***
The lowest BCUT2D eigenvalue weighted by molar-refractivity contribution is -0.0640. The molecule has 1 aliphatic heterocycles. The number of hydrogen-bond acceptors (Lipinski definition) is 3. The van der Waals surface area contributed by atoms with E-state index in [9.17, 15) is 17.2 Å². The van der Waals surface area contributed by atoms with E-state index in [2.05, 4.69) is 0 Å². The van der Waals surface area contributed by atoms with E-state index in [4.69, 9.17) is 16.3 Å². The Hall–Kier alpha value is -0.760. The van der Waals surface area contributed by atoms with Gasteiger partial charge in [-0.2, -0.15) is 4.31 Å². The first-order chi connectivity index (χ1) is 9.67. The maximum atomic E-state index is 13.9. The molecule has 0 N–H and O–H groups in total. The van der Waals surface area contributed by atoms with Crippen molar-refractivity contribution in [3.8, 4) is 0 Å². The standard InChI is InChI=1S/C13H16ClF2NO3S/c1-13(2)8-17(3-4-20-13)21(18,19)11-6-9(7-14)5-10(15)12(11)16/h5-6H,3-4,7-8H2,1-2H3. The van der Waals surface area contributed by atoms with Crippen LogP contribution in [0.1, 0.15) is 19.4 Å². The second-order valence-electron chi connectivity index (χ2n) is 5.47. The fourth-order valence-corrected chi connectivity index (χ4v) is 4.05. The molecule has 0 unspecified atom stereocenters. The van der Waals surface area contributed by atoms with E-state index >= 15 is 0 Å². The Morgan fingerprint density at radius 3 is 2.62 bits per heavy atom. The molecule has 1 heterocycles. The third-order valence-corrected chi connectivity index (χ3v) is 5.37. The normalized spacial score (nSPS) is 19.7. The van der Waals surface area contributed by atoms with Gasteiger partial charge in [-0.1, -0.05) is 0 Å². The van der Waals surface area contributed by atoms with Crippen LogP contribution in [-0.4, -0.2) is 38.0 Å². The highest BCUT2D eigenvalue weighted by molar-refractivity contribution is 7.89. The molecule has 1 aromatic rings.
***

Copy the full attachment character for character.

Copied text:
The lowest BCUT2D eigenvalue weighted by molar-refractivity contribution is -0.0640. The molecule has 1 aliphatic heterocycles. The number of hydrogen-bond acceptors (Lipinski definition) is 3. The van der Waals surface area contributed by atoms with E-state index in [9.17, 15) is 17.2 Å². The van der Waals surface area contributed by atoms with E-state index in [2.05, 4.69) is 0 Å². The van der Waals surface area contributed by atoms with E-state index in [4.69, 9.17) is 16.3 Å². The Hall–Kier alpha value is -0.760. The van der Waals surface area contributed by atoms with Gasteiger partial charge in [-0.2, -0.15) is 4.31 Å². The first-order chi connectivity index (χ1) is 9.67. The maximum atomic E-state index is 13.9. The molecule has 0 N–H and O–H groups in total. The van der Waals surface area contributed by atoms with Crippen molar-refractivity contribution in [3.8, 4) is 0 Å². The standard InChI is InChI=1S/C13H16ClF2NO3S/c1-13(2)8-17(3-4-20-13)21(18,19)11-6-9(7-14)5-10(15)12(11)16/h5-6H,3-4,7-8H2,1-2H3. The van der Waals surface area contributed by atoms with Crippen LogP contribution in [0.1, 0.15) is 19.4 Å². The second-order valence-electron chi connectivity index (χ2n) is 5.47. The fourth-order valence-corrected chi connectivity index (χ4v) is 4.05. The molecule has 0 unspecified atom stereocenters. The van der Waals surface area contributed by atoms with E-state index >= 15 is 0 Å². The Morgan fingerprint density at radius 3 is 2.62 bits per heavy atom. The molecule has 1 heterocycles. The third-order valence-corrected chi connectivity index (χ3v) is 5.37. The normalized spacial score (nSPS) is 19.7. The van der Waals surface area contributed by atoms with Gasteiger partial charge in [-0.1, -0.05) is 0 Å². The van der Waals surface area contributed by atoms with Crippen LogP contribution in [-0.4, -0.2) is 38.0 Å². The highest BCUT2D eigenvalue weighted by molar-refractivity contribution is 7.89. The molecule has 1 aromatic rings.